Deterministic and nondeterministic tests have different use cases and different values to your suite. Generally nondeterministic can't provide the same precision as deterministic testing, which has slowly grown into "nondeterministic testing provides no value." This is false. They may be less precise, but they can also be much broader, which has its own benefits.
Let's take an example: you write a function that sorts a list of integers. What would be some of the deterministic unit tests you'd find useful?
- An empty list
- A list with just one element
- A list with all of the same element
- A list with multiple unique elements
- A list with multiple elements, some of which are duplicates
- A list with
- A list that's already partially sorted
- A list with 10,000,000 elements
And that's just a sorting function! Sure, you could argue that some of these are unnecessary, or that some of these can be ruled out with informal reasoning. But we're engineers and we've seen informal reasoning blow up in our face. We know we're not smart enough to completely understand the systems we've built or fully keep the complexity in our heads. That's why we write tests in the first place. Adding nondeterministic testing just says that we might not necessarily be smart enough to know all of the good tests a priori. By throwing semi-random data into your function, you're much more likely to find an edge case you missed.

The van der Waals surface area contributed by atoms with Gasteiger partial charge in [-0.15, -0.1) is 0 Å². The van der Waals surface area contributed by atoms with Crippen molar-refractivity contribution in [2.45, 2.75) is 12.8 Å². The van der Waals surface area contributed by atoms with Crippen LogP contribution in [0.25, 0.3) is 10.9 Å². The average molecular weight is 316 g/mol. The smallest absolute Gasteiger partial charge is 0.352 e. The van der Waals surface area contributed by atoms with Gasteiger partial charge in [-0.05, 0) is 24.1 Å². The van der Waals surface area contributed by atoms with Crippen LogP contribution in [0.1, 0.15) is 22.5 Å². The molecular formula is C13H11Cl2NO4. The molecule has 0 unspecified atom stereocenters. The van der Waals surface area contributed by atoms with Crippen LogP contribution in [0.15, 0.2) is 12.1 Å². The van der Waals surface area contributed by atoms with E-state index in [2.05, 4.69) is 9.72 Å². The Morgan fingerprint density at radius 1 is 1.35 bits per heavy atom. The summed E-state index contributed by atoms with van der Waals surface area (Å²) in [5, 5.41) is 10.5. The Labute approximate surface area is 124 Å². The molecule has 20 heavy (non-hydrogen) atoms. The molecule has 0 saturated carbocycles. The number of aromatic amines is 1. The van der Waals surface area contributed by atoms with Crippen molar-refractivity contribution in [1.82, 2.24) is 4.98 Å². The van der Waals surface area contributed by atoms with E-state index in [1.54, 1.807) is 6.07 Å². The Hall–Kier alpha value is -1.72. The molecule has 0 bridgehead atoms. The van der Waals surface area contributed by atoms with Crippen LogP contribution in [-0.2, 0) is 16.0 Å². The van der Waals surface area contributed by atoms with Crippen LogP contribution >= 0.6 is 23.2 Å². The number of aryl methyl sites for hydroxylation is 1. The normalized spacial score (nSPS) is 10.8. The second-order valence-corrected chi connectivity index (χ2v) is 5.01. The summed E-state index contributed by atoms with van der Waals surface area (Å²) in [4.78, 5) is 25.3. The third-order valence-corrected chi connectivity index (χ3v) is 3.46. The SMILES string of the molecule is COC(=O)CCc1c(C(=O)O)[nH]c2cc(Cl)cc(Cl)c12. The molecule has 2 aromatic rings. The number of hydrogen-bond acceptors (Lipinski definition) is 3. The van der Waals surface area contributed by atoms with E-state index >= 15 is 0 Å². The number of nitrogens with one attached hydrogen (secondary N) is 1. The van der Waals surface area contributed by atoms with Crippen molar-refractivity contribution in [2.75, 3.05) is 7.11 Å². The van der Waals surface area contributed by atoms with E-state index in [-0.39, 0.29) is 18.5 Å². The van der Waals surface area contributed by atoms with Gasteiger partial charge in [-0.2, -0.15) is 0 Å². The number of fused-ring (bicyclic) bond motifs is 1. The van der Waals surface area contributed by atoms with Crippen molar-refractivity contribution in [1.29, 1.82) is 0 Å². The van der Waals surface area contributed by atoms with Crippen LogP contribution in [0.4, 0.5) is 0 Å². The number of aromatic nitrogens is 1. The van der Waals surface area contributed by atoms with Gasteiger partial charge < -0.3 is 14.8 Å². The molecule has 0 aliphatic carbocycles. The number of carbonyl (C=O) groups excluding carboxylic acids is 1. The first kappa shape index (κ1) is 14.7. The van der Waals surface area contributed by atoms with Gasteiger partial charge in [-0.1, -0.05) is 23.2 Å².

Of course, that doesn't rule out deterministic testing either. Nondeterministic testing helps find bugs in huge swaths of the program. Once you've found the bugs, though, you need a reproducible way to show that you fixed it. So:
- Use nondeterministic tests to find bugs in your code.
- Use deterministic tests to verify fixes in your code.
Note that this means a lot of solid advice about unit tests don't necessarily apply to nondeterministic tests. For example, that they must be fast. Low-level property tests should be fast, but a nondeterministic test like "simulate a user randomly clicking buttons on your website and make sure you never get a 500 error" should favor comprehensiveness over speed. Just have a test like that run independently of your build process so that it's not slowing down development. For example, run it on its own private staging box.